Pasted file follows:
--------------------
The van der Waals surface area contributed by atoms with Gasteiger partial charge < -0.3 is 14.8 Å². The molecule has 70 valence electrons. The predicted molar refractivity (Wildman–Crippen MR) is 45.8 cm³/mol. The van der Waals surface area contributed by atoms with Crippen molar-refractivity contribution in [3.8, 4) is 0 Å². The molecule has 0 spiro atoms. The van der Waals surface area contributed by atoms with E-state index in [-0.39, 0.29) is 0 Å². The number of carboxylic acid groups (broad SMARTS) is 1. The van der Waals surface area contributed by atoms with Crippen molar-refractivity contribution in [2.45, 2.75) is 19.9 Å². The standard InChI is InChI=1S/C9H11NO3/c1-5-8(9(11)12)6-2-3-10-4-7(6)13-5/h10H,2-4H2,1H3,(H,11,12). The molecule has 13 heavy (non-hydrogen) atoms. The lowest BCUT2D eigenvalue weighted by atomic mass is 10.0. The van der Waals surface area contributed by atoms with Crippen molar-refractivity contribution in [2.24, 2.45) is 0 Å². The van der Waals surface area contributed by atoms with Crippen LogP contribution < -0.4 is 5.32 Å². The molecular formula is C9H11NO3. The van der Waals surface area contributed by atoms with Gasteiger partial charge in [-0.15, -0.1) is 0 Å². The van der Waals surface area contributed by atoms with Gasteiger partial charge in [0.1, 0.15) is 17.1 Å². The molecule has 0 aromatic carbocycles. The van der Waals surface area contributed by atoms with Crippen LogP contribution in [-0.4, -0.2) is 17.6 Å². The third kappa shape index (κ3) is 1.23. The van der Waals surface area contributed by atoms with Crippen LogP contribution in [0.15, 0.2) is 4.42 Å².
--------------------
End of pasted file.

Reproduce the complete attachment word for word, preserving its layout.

The van der Waals surface area contributed by atoms with Gasteiger partial charge < -0.3 is 14.8 Å². The molecule has 70 valence electrons. The predicted molar refractivity (Wildman–Crippen MR) is 45.8 cm³/mol. The van der Waals surface area contributed by atoms with Crippen molar-refractivity contribution in [3.8, 4) is 0 Å². The molecule has 0 spiro atoms. The van der Waals surface area contributed by atoms with E-state index in [-0.39, 0.29) is 0 Å². The number of carboxylic acid groups (broad SMARTS) is 1. The van der Waals surface area contributed by atoms with Crippen molar-refractivity contribution in [2.45, 2.75) is 19.9 Å². The standard InChI is InChI=1S/C9H11NO3/c1-5-8(9(11)12)6-2-3-10-4-7(6)13-5/h10H,2-4H2,1H3,(H,11,12). The molecule has 13 heavy (non-hydrogen) atoms. The lowest BCUT2D eigenvalue weighted by atomic mass is 10.0. The van der Waals surface area contributed by atoms with Crippen molar-refractivity contribution in [2.24, 2.45) is 0 Å². The van der Waals surface area contributed by atoms with Crippen LogP contribution < -0.4 is 5.32 Å². The molecular formula is C9H11NO3. The van der Waals surface area contributed by atoms with Gasteiger partial charge in [-0.15, -0.1) is 0 Å². The van der Waals surface area contributed by atoms with Gasteiger partial charge in [0.1, 0.15) is 17.1 Å². The molecule has 0 aromatic carbocycles. The van der Waals surface area contributed by atoms with Crippen LogP contribution in [-0.4, -0.2) is 17.6 Å². The third kappa shape index (κ3) is 1.23. The van der Waals surface area contributed by atoms with Crippen LogP contribution in [0.15, 0.2) is 4.42 Å².